Telephone systems are intentionally connected to the grounding electrode, at least in my neck of the woods, as well as cable and satellite installations. It is an NEC requirement.
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Old 11-07-2013, 02:52 PM   #26
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Telephone systems are intentionally connected to the grounding electrode, at least in my neck of the woods, as well as cable and satellite installations. It is an NEC requirement.
Because of static discharge. The physical inside conductor of the coax and the Tip & Ring do not touch the ground. It is spelled out in Chapter 800 of the NEC, why you are required to have a/v & com connections grounded at the structure. It has nothing to do with just because, it all has to do with bringing that potential down to where you do not have the chance, for the circuit to become electrified if a powered line drops on it, or you have a nearby lightning strike, or static discharge in the air, that would cause voltage to feed on through the line, to the equipment inside the structure.

Majority of the equipment that gets fried during a storm, or electrical problem at the structure, can be traced to poor or no grounding at the entrance for the incoming Coax for Satellite, CATV, Antenna, or Telephone. This is of course for a different topic, not this one.
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Old 11-07-2013, 03:07 PM   #27
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No, because there is no physical path between the telephone circuit and the ground for Lightning protection, unless you have that 1 in a million chance, that you got a short between Ring & Ground, then you would see the problems on the phone line.

There have been cases, where the outer shield on coax for catv has become electrified, and feeds into the ground connection at the static discharge block, but when you trace it out, you find that there is a bad neutral somewhere, not necessarily at that structure, but another, due to the techs have tied all ground wires that are attached to the coax lines, are allowing it.

the "ground Rod" copper ( lightning protection ) and the Neutrals ARE connected .... as per NEC CODE ....





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Old 11-07-2013, 03:48 PM   #28
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Two things to point out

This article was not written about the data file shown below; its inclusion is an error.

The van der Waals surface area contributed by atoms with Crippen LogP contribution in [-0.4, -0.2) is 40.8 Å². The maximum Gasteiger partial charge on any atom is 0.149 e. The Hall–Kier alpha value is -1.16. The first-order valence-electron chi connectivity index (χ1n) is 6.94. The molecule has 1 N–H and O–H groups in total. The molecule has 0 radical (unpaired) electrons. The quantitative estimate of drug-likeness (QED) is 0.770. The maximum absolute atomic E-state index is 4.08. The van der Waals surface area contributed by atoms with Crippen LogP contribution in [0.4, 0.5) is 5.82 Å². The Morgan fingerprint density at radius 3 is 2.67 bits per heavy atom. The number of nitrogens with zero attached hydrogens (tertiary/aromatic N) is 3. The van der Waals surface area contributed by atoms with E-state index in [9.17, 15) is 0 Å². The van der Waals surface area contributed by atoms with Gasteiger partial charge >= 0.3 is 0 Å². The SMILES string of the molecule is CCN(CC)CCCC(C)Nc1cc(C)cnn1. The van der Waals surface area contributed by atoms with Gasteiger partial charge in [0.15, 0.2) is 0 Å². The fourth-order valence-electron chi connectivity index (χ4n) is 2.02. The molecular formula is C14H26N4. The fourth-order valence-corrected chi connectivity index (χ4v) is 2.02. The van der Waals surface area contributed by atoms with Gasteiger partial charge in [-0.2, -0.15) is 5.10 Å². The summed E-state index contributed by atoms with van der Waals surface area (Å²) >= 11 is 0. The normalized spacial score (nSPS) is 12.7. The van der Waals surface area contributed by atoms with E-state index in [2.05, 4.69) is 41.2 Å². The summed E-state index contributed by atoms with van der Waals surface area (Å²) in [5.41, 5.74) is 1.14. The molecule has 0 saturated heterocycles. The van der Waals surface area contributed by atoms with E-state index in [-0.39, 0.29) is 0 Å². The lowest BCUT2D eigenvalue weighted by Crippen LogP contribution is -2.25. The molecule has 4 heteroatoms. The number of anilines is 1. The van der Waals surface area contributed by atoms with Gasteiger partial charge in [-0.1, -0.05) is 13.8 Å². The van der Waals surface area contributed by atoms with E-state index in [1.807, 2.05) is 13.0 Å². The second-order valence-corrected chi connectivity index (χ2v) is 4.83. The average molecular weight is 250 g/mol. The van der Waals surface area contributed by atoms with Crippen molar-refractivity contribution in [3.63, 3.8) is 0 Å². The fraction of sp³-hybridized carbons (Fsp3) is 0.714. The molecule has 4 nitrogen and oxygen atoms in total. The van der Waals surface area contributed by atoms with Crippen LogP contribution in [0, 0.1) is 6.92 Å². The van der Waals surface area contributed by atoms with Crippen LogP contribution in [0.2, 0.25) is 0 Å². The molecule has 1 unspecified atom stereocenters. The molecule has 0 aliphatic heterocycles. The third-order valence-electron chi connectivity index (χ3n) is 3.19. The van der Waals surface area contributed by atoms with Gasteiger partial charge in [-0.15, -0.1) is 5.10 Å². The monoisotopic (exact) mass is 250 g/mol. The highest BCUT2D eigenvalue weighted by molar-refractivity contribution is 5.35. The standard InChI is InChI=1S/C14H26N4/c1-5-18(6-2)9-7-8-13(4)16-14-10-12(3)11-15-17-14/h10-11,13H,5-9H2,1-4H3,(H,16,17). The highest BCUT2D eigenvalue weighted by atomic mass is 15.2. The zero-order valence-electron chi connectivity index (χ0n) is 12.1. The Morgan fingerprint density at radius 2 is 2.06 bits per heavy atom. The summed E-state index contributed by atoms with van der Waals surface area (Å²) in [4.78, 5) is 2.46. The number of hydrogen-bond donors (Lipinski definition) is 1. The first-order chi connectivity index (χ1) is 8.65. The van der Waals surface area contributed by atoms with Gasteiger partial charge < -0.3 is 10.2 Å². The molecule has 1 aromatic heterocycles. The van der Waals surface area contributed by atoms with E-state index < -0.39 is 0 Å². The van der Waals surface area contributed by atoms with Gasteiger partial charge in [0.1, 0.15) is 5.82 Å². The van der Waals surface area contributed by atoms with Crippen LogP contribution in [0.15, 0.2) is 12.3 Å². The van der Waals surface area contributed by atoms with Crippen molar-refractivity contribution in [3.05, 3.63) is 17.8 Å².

1. When was the last time the op responded to the questions some of our professionals asked?

2. Arguing with some of our non-professionals is like wrestling with a pig in mud. Sooner or later you realize the pig enjoys it.

PS. Mods please please please do not close this thread.
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Old 11-07-2013, 06:57 PM   #29
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Quote:
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Yes you did .... now post #40 ...i never comment in that thread ...but since i have experience as an ADMIN on several Vbulletin Forums i do know how to look things up and put 2 and 2 together .....( paint my own picture ) and i realy was only commenting on the 1st post which is the same OP and I would say same building ..IMHO the OP posted this ...need help w/ my dryer hookup in it he said: "Im tryin to wire my dryer into my stove circuit, it has a 3 prong pigtail. The building is old and the power source only has 2 hot wires and a ground, no neutral" so in the old days there was no nuetrals they just used the bare ground wire in the 240 set-ups ... many stoves and dryers DID USE 120 volt for the controls .. SOOOoooo the Ground wire would carry current ... and then at the panel the grounds and the neutrals are all hooked up together .... based on that and experience with older buildings ....blah blah blah ...
After re reading the OP's earlier post, I'm wondering if he did in fact combine the two appliances and this new problem is the result. Since he hasn't responded I guess we will never know.
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Old 11-07-2013, 07:01 PM   #30
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yea and he may have not turned off the 2 pole breakers ....blah blah blah ...